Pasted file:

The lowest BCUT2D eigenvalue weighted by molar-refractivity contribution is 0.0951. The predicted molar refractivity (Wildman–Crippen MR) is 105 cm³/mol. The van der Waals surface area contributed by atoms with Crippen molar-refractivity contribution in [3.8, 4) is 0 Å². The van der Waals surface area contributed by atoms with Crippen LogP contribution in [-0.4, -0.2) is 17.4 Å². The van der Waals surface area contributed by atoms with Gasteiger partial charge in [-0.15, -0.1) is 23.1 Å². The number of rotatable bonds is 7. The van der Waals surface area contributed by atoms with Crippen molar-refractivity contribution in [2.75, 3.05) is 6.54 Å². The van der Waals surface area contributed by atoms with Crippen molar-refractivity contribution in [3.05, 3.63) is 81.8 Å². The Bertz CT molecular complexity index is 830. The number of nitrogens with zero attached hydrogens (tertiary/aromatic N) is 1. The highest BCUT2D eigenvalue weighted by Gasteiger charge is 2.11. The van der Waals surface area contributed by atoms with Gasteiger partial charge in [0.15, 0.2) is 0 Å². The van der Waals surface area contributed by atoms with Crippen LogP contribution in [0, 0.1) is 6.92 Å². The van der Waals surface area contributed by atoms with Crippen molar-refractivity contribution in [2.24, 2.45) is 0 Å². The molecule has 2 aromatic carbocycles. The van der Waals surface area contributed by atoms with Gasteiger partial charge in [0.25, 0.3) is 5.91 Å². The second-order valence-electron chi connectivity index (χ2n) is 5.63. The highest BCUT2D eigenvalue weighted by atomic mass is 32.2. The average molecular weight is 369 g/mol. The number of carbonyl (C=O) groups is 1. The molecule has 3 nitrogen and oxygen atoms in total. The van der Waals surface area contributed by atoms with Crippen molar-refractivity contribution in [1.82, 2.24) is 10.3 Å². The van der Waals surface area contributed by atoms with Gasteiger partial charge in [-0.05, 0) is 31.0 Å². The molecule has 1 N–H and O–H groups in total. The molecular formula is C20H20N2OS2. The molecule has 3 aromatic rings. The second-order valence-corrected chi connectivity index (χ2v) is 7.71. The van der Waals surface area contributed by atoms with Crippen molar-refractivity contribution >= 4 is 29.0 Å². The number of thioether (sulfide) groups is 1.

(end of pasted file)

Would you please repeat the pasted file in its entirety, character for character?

The lowest BCUT2D eigenvalue weighted by molar-refractivity contribution is 0.0951. The predicted molar refractivity (Wildman–Crippen MR) is 105 cm³/mol. The van der Waals surface area contributed by atoms with Crippen molar-refractivity contribution in [3.8, 4) is 0 Å². The van der Waals surface area contributed by atoms with Crippen LogP contribution in [-0.4, -0.2) is 17.4 Å². The van der Waals surface area contributed by atoms with Gasteiger partial charge in [-0.15, -0.1) is 23.1 Å². The number of rotatable bonds is 7. The van der Waals surface area contributed by atoms with Crippen molar-refractivity contribution in [2.75, 3.05) is 6.54 Å². The van der Waals surface area contributed by atoms with Crippen molar-refractivity contribution in [3.05, 3.63) is 81.8 Å². The Bertz CT molecular complexity index is 830. The number of nitrogens with zero attached hydrogens (tertiary/aromatic N) is 1. The highest BCUT2D eigenvalue weighted by Gasteiger charge is 2.11. The van der Waals surface area contributed by atoms with Gasteiger partial charge in [0.15, 0.2) is 0 Å². The van der Waals surface area contributed by atoms with Crippen LogP contribution in [0, 0.1) is 6.92 Å². The van der Waals surface area contributed by atoms with Crippen molar-refractivity contribution in [2.24, 2.45) is 0 Å². The molecule has 2 aromatic carbocycles. The van der Waals surface area contributed by atoms with Gasteiger partial charge in [0.25, 0.3) is 5.91 Å². The second-order valence-electron chi connectivity index (χ2n) is 5.63. The highest BCUT2D eigenvalue weighted by atomic mass is 32.2. The average molecular weight is 369 g/mol. The number of carbonyl (C=O) groups is 1. The molecule has 3 nitrogen and oxygen atoms in total. The van der Waals surface area contributed by atoms with Crippen molar-refractivity contribution in [1.82, 2.24) is 10.3 Å². The van der Waals surface area contributed by atoms with Gasteiger partial charge in [-0.05, 0) is 31.0 Å². The molecule has 1 N–H and O–H groups in total. The molecular formula is C20H20N2OS2. The molecule has 3 aromatic rings. The second-order valence-corrected chi connectivity index (χ2v) is 7.71. The van der Waals surface area contributed by atoms with Crippen molar-refractivity contribution >= 4 is 29.0 Å². The number of thioether (sulfide) groups is 1.